TusUpload upload = new TusUpload(testFile.toFile());


This class contains information about a file that will be uploaded later. This class is not doing the actual upload.

Next, we need to implement a TusExecutor. This is an abstract class, and we need to implement the makeAttempt() method.

First we call resumeOrCreateUpload() to create a TusUploader instance. This class is doing the actual upload, and it also knows which chunks are already successfully uploaded and which are not.

For this example, I set the chunk size to a very low value (1024 Bytes) because the test file is not very large. If you don't specify a chunk size, TusUploader is using a default of 2MB.

    var executor = new TusExecutor() {

      protected void makeAttempt() throws ProtocolException, IOException {
        TusUploader uploader = client.resumeOrCreateUpload(upload);

        do {
          long totalBytes = upload.getSize();
          long bytesUploaded = uploader.getOffset();
          double progress = (double) bytesUploaded / totalBytes * 100;

          System.out.printf("Upload at %6.2f %%.\n", progress);
        while (uploader.uploadChunk() > -1);




The actual upload consists of a loop where an application calls uploadChunk() repeatedly, which transfers the chunks to the server. The method returns the number of transferred bytes and -1 when there are no more pieces left to upload. As a final step, the upload calls finish() to signal the end of the upload.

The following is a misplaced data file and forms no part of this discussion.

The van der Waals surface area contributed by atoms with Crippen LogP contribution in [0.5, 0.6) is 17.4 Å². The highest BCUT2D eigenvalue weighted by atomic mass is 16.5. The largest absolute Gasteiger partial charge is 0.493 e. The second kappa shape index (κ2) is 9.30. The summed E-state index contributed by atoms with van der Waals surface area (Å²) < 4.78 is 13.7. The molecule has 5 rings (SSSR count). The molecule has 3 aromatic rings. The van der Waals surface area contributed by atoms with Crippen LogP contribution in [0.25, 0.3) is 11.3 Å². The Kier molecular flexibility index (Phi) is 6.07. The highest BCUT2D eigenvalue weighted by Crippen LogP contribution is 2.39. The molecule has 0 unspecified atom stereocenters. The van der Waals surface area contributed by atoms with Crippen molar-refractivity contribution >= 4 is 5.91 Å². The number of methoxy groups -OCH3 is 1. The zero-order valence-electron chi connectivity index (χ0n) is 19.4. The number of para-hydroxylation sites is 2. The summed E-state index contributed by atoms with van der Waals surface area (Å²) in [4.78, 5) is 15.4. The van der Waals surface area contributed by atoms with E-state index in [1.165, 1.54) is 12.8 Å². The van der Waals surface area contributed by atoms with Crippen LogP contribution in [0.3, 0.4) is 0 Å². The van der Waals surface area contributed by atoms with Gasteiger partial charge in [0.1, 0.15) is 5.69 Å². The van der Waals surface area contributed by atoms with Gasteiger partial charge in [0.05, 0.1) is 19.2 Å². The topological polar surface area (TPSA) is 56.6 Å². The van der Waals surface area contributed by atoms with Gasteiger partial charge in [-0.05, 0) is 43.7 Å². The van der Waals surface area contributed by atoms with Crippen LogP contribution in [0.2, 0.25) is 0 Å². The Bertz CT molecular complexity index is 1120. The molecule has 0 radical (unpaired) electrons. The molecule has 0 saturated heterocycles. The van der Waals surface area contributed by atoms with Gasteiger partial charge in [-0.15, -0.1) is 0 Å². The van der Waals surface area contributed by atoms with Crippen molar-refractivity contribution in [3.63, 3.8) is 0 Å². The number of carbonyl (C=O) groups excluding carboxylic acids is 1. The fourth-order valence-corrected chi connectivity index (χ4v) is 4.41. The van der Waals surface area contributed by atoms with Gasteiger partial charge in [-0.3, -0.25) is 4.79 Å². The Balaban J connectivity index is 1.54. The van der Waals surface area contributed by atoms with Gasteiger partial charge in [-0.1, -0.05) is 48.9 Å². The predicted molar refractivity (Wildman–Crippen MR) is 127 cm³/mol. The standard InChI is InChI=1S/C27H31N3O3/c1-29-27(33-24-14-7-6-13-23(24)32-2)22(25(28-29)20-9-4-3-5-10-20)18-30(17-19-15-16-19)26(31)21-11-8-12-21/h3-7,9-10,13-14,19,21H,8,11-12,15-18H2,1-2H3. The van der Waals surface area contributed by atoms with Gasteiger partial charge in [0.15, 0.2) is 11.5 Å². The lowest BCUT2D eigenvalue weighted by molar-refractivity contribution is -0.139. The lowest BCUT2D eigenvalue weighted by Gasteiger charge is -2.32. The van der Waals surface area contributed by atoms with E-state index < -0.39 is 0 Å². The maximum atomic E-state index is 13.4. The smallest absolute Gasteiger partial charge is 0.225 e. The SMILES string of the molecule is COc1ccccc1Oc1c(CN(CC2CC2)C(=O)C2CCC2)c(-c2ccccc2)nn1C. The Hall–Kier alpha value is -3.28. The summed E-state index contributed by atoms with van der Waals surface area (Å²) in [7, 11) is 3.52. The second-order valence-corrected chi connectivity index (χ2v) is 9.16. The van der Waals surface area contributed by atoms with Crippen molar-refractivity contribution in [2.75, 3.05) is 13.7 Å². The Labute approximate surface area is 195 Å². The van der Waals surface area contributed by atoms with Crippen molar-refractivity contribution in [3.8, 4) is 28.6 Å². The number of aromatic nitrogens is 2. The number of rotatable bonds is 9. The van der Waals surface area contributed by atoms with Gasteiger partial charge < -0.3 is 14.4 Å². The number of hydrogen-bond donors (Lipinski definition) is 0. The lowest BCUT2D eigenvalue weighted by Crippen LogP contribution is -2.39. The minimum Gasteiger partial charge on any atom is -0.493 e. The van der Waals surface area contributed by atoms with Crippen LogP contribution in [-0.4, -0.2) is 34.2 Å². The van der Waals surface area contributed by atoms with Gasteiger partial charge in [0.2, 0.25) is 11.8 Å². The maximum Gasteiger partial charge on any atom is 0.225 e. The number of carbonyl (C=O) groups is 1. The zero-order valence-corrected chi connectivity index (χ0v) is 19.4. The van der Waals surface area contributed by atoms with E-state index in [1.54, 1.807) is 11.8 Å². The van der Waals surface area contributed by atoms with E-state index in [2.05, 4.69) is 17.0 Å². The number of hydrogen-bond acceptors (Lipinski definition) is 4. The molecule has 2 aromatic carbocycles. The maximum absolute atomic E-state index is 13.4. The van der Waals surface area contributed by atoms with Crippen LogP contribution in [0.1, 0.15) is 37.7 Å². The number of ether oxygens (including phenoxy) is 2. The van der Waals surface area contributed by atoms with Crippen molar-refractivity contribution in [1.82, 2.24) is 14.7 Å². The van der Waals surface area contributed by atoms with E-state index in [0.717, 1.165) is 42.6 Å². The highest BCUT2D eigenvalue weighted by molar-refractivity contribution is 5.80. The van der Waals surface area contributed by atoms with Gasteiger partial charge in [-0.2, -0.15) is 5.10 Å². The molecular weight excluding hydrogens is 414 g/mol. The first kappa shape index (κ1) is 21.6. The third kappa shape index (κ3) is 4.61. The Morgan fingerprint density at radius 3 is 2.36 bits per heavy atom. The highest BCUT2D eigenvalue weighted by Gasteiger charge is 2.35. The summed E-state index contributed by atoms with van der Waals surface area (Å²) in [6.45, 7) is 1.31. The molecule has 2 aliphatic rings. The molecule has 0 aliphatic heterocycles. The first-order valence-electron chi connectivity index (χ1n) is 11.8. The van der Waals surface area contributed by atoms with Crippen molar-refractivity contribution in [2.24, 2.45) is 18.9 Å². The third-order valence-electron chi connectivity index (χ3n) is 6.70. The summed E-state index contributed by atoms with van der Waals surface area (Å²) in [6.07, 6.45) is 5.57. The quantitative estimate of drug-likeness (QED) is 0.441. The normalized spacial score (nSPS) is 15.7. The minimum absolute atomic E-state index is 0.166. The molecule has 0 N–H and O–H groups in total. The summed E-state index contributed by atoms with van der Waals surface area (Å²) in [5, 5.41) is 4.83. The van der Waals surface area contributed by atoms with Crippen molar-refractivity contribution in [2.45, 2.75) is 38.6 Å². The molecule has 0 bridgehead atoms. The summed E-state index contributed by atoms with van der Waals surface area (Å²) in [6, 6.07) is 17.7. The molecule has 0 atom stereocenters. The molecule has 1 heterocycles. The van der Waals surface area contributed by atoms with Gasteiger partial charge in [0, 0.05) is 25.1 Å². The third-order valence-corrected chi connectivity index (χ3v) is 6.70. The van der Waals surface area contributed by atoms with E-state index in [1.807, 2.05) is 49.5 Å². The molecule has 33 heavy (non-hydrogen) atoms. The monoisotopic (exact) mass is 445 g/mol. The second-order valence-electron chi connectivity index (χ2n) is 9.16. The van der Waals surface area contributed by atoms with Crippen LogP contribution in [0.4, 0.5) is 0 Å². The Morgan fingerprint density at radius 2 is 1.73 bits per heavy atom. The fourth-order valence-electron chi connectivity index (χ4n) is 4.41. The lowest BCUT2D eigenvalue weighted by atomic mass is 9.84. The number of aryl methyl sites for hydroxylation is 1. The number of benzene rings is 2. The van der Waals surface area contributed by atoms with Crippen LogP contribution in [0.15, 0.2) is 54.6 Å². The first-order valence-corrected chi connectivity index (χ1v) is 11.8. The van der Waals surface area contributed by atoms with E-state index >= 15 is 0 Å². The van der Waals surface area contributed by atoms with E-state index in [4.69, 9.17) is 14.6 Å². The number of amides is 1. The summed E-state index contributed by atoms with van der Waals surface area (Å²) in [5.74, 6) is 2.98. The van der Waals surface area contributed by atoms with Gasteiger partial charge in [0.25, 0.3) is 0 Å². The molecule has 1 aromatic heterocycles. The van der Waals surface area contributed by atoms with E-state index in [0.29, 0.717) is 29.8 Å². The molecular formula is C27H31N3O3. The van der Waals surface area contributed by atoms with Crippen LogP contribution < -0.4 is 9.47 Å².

TusExecutor is a class that catches all exceptions thrown by makeAttempt() and retries calling the method.

You can also specify the delays at which the class will issue a retry if makeAttempt() throws an exception.

Here an example that sets the delays to 2, 4 and 8 seconds.

executor.setDelays(new int[]{2, 4, 8});

For this example, we don't set the delays and thus use the defaults of 500ms, 1, 2, and 3 seconds. The number of elements in the delay array also specifies the number of retry attempts. By default it tries to call makeAttempt() four times, and when every call throws an exception, TusExecutor gives up.

To start the upload progress, we have to call the makeAttempts() method, which internally calls makeAttempt().

    boolean success = executor.makeAttempts();


The method returns either true, when the file was successfully uploaded or false if the thread was interrupted (for example with Thread.currentThread().interrupt()). The method throws ProtocolException or IOException if the upload is unsuccessful.

To test the application, you have first to start the Spring Boot application, then run the client, and if everything goes well, you should see a test.jpg file in the upload folder of the server.

The complete source code of the JavaScript and Java client and the Spring Boot server is hosted on GitHub: